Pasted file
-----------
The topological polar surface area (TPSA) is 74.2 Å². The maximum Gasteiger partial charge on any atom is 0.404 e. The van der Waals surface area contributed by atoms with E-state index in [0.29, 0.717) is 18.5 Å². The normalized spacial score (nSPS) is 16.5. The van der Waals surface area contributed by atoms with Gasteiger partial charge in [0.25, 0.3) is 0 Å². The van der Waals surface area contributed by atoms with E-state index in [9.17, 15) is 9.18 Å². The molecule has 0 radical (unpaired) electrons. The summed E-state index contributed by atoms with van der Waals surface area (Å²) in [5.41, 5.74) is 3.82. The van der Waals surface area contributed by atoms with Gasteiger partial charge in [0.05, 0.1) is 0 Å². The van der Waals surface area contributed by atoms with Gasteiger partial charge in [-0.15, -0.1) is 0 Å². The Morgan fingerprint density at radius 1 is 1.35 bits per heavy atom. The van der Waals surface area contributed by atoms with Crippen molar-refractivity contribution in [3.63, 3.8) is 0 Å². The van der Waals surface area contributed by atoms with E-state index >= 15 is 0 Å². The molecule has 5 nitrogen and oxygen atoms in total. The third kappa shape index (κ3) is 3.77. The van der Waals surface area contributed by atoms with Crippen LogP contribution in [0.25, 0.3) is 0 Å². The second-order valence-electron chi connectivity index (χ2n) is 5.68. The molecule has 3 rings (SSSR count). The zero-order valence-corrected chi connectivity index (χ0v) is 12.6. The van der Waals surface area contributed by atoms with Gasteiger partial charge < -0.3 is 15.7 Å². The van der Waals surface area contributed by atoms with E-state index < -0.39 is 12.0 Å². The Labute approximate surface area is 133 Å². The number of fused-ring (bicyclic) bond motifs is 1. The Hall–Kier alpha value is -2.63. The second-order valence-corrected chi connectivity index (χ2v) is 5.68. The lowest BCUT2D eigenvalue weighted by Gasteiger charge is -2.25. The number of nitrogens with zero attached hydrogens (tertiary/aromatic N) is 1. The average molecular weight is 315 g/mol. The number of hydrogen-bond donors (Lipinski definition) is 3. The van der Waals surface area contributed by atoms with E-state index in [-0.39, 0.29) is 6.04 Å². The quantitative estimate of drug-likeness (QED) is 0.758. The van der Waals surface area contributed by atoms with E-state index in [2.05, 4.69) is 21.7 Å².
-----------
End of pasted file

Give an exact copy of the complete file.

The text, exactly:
The topological polar surface area (TPSA) is 74.2 Å². The maximum Gasteiger partial charge on any atom is 0.404 e. The van der Waals surface area contributed by atoms with E-state index in [0.29, 0.717) is 18.5 Å². The normalized spacial score (nSPS) is 16.5. The van der Waals surface area contributed by atoms with Gasteiger partial charge in [0.25, 0.3) is 0 Å². The van der Waals surface area contributed by atoms with E-state index in [9.17, 15) is 9.18 Å². The molecule has 0 radical (unpaired) electrons. The summed E-state index contributed by atoms with van der Waals surface area (Å²) in [5.41, 5.74) is 3.82. The van der Waals surface area contributed by atoms with Gasteiger partial charge in [0.05, 0.1) is 0 Å². The van der Waals surface area contributed by atoms with Gasteiger partial charge in [-0.15, -0.1) is 0 Å². The Morgan fingerprint density at radius 1 is 1.35 bits per heavy atom. The van der Waals surface area contributed by atoms with Crippen molar-refractivity contribution in [3.63, 3.8) is 0 Å². The van der Waals surface area contributed by atoms with E-state index >= 15 is 0 Å². The molecule has 5 nitrogen and oxygen atoms in total. The third kappa shape index (κ3) is 3.77. The van der Waals surface area contributed by atoms with Crippen LogP contribution in [0.25, 0.3) is 0 Å². The second-order valence-electron chi connectivity index (χ2n) is 5.68. The molecule has 3 rings (SSSR count). The zero-order valence-corrected chi connectivity index (χ0v) is 12.6. The van der Waals surface area contributed by atoms with Gasteiger partial charge < -0.3 is 15.7 Å². The van der Waals surface area contributed by atoms with E-state index < -0.39 is 12.0 Å². The Labute approximate surface area is 133 Å². The number of fused-ring (bicyclic) bond motifs is 1. The Hall–Kier alpha value is -2.63. The second-order valence-corrected chi connectivity index (χ2v) is 5.68. The lowest BCUT2D eigenvalue weighted by Gasteiger charge is -2.25. The number of nitrogens with zero attached hydrogens (tertiary/aromatic N) is 1. The average molecular weight is 315 g/mol. The number of hydrogen-bond donors (Lipinski definition) is 3. The van der Waals surface area contributed by atoms with E-state index in [-0.39, 0.29) is 6.04 Å². The quantitative estimate of drug-likeness (QED) is 0.758. The van der Waals surface area contributed by atoms with E-state index in [2.05, 4.69) is 21.7 Å².